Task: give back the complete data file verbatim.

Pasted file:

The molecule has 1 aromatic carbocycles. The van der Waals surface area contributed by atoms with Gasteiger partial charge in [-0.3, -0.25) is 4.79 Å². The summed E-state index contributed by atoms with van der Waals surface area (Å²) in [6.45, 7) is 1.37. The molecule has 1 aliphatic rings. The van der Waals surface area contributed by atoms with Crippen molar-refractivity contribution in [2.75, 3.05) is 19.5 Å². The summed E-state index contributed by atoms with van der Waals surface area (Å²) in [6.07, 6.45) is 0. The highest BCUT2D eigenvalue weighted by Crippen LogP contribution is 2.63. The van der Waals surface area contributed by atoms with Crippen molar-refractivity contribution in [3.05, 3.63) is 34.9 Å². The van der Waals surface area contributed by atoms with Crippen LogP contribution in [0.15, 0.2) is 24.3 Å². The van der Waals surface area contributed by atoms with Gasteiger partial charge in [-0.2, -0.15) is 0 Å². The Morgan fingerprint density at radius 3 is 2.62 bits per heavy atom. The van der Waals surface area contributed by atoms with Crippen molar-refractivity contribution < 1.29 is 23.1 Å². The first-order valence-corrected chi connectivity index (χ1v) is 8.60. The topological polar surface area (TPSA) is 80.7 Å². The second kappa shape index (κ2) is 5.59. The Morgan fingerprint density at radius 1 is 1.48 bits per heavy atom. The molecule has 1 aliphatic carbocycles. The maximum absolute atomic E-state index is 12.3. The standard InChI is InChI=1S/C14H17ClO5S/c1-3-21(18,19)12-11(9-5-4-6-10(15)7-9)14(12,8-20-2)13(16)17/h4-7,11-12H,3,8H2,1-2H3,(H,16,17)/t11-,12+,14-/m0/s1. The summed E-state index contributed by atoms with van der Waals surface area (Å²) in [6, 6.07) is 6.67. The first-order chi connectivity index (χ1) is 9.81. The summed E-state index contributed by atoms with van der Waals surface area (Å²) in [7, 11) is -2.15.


The molecule has 1 aromatic carbocycles. The van der Waals surface area contributed by atoms with Gasteiger partial charge in [-0.3, -0.25) is 4.79 Å². The summed E-state index contributed by atoms with van der Waals surface area (Å²) in [6.45, 7) is 1.37. The molecule has 1 aliphatic rings. The van der Waals surface area contributed by atoms with Crippen molar-refractivity contribution in [2.75, 3.05) is 19.5 Å². The summed E-state index contributed by atoms with van der Waals surface area (Å²) in [6.07, 6.45) is 0. The highest BCUT2D eigenvalue weighted by Crippen LogP contribution is 2.63. The van der Waals surface area contributed by atoms with Crippen molar-refractivity contribution in [3.05, 3.63) is 34.9 Å². The van der Waals surface area contributed by atoms with Crippen LogP contribution in [0.15, 0.2) is 24.3 Å². The van der Waals surface area contributed by atoms with Gasteiger partial charge in [-0.2, -0.15) is 0 Å². The Morgan fingerprint density at radius 3 is 2.62 bits per heavy atom. The van der Waals surface area contributed by atoms with Crippen molar-refractivity contribution < 1.29 is 23.1 Å². The first-order valence-corrected chi connectivity index (χ1v) is 8.60. The topological polar surface area (TPSA) is 80.7 Å². The second kappa shape index (κ2) is 5.59. The Morgan fingerprint density at radius 1 is 1.48 bits per heavy atom. The molecule has 1 aliphatic carbocycles. The maximum absolute atomic E-state index is 12.3. The standard InChI is InChI=1S/C14H17ClO5S/c1-3-21(18,19)12-11(9-5-4-6-10(15)7-9)14(12,8-20-2)13(16)17/h4-7,11-12H,3,8H2,1-2H3,(H,16,17)/t11-,12+,14-/m0/s1. The summed E-state index contributed by atoms with van der Waals surface area (Å²) in [6, 6.07) is 6.67. The first-order chi connectivity index (χ1) is 9.81. The summed E-state index contributed by atoms with van der Waals surface area (Å²) in [7, 11) is -2.15.